The Borgian monster, Pope Alexander VI., who356 founded the Spanish Inquisition, is the lineal inheritor of the traditions of Jezebel. Had Ahab done no more than Solomon had done in Judah, the followers of the true faith in Israel would have been as deeply offended as those of the Southern Kingdom. They would have hated a toleration which they regarded as wicked, because it involved moral corruption as well as the danger of national apostasy. Their feelings would have been even more wrathful than were stirred in the hearts of English Puritans when they heard of the Masses in the chapel of Henrietta Maria, or saw Father Petre gliding about the corridors of Whitehall. But their opposition was crushed with a hand of iron. Jezebel, strong in her entourage of no less than eight hundred and fifty priests, to say nothing of her other attendants, audaciously broke down the altars of Jehovah—even the lonely one on Mount Carmel—and endeavoured so completely to extirpate all the prophets of Jehovah that Elijah regarded himself as the sole prophet that was left. Those who escaped her fury had to wander about in destitution, and to hide in dens and caves of the earth.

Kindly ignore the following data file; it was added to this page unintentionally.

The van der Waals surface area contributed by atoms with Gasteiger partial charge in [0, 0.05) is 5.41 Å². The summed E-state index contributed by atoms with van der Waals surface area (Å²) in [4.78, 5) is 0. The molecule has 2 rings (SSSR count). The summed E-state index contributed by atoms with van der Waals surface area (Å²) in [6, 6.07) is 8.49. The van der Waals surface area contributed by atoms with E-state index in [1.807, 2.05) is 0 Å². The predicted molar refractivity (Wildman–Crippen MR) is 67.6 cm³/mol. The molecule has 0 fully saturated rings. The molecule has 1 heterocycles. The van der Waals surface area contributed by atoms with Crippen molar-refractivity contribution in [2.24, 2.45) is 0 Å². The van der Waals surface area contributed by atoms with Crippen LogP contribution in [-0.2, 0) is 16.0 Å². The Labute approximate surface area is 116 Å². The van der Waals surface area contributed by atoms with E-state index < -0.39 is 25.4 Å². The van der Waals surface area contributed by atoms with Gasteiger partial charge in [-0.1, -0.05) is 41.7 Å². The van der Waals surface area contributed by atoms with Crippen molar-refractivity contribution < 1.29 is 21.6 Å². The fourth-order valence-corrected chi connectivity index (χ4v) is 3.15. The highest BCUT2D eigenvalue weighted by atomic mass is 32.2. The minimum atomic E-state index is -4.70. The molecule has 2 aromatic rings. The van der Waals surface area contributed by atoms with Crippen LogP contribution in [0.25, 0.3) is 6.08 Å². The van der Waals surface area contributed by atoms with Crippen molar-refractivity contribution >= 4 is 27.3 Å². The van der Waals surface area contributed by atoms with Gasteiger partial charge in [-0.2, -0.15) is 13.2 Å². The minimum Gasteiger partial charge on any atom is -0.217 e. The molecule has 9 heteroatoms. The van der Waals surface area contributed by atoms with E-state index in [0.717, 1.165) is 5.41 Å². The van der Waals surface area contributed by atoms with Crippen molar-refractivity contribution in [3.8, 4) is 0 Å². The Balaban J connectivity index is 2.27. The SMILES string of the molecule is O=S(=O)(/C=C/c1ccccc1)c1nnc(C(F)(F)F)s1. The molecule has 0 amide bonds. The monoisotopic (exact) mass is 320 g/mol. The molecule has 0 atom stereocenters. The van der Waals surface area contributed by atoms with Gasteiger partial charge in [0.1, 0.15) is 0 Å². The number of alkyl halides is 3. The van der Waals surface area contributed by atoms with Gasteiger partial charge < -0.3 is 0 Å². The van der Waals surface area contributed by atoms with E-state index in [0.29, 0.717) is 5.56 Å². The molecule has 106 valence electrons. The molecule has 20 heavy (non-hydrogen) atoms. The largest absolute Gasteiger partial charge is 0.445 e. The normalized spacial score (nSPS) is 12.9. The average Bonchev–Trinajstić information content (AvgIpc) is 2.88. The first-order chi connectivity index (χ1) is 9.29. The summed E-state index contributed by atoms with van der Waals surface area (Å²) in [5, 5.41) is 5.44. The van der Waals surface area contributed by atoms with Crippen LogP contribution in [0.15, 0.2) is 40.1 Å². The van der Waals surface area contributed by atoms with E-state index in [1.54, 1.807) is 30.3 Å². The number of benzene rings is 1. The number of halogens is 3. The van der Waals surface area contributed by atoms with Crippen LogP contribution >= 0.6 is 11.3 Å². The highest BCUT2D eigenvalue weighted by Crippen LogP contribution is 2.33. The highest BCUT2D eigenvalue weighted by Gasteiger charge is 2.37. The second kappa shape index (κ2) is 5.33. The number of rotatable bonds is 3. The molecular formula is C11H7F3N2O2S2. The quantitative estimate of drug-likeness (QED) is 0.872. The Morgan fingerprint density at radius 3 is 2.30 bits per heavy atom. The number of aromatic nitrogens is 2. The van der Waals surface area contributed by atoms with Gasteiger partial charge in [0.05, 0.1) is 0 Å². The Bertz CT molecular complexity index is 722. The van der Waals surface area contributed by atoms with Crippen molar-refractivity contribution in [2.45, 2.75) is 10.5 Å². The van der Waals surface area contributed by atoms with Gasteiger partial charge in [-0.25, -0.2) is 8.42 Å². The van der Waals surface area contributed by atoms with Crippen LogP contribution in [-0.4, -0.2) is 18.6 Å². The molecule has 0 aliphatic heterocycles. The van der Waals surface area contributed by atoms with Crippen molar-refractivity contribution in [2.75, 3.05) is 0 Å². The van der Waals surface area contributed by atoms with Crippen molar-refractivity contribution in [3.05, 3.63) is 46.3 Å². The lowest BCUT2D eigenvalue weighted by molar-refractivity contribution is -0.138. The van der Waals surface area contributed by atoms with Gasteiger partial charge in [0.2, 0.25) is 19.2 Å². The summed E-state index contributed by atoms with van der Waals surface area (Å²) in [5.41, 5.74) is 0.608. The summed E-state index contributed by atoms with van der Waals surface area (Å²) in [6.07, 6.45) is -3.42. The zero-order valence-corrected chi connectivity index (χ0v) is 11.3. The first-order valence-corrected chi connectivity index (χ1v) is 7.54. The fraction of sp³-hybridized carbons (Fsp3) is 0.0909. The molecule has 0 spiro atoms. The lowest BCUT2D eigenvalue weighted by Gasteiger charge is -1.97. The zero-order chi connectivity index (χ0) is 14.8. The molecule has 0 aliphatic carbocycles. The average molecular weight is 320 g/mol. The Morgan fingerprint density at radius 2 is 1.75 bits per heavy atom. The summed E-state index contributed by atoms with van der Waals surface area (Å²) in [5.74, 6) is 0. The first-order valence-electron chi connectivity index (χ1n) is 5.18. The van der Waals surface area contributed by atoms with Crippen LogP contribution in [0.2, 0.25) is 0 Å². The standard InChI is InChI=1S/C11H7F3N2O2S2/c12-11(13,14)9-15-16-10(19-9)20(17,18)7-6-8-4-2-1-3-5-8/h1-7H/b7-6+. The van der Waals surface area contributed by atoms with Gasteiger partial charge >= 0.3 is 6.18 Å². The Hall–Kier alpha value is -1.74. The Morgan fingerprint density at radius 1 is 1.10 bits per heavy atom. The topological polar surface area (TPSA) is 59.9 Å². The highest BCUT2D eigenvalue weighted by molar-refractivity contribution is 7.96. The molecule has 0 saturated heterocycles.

The apostasy of Churches always creeps on apace, when priests and prophets, afraid of malediction, and afraid of imperilling their worldly interests become cowards, opportunists, and time-servers, and not daring to speak out the truth that is in them, suffer the cause of spirituality and righteousness to go by default. But "when Iniquity hath played her part, Vengeance, leaps upon the stage. The comedy is short, but the tragedy is long. The black guard shall attend upon you: you shall eat at the table of sorrow, and the crown of death shall be upon your heads, many glittering faces looking upon you."605605   Henry Smith, The Trumpet of the Lord sounding to Judgment.

« Prev Chapter XXXIII. King Ahab and Queen Jezebel. Next »
VIEWNAME is workSection